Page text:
Arthur C. Clarke’s third law says;

Any sufficiently advanced technology is indistinguishable from magic

After a busy several days on www-ws-arch I’ve come up with my own version;

Any sufficiently advanced technology is likely to be marginalized

I came up with it to explain the different binding approaches taken by the Web and Web services.

A priori knowledge plus Ex post facto knowledge = Constant

Any suggestions for a name for this principle?

Sean McGrath points out that some folks (himself included) are making predictions for Web services in 2003. It’s surely an oversight that I wasn’t asked for my predictions 8-), so here they are;

  • Web services will continue to struggle on the Internet. XMethods will list only 400 available-over-the-Internet services by the end of the year.
  • The WSA WG will have their architecture document reviewed by the TAG and the Director. One or both of the two will reject it as being incompatible with Web architecture. Much nastiness will ensue.

Sean McGrath calls for a “workable definition” of a Web service in order to bring integration complexity down to O(n) from O(N^2).

While a definition would be a good start, more importantly we need a common abstraction. This drives integration complexity down because once you’ve integrated with one service, you’ve (ideally, and not that uncommonly) integrated with them all.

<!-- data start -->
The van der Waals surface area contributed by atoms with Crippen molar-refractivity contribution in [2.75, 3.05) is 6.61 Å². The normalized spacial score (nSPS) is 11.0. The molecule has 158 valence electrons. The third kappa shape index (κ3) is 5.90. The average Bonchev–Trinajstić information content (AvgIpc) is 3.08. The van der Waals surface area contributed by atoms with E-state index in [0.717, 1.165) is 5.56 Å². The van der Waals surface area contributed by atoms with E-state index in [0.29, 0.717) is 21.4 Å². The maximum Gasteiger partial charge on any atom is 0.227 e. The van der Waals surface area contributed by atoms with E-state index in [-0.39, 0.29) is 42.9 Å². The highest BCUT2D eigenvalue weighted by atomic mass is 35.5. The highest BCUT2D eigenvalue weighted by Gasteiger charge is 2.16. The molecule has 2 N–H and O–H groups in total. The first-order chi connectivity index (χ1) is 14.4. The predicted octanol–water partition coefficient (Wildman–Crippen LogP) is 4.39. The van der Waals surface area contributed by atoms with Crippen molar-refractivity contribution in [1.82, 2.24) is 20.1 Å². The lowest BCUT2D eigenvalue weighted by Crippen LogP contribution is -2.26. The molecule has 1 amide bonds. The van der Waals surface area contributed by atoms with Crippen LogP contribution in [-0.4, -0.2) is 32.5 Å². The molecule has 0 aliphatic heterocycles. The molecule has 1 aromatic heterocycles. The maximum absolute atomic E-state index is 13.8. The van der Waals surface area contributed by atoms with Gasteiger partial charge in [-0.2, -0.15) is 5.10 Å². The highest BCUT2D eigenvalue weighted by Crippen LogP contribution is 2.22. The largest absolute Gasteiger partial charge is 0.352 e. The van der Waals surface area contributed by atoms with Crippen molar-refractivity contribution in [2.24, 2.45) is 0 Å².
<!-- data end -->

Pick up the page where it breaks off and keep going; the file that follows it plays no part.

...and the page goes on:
Take for example, a blog aggregator. If everybody had their own interface to their blog, aggregation would be an O(N^2) task. But luckily they don’t, they all make their RSS available over HTTP GET, a very useful common abstraction. That, plus that RSS (all four versions 8-) is a common format, provides for O(N) integration complexity.

The Web provides one common abstraction that I talk about a lot; the uniform interface. There are others (though none so general, I believe), but Web services, via WSDL, are all about providing custom interfaces. As long as use of WSDL in this manner continues, Web services will, like Sean says, amount to “one big damp squib” (which doesn’t sound like a good thing 8-).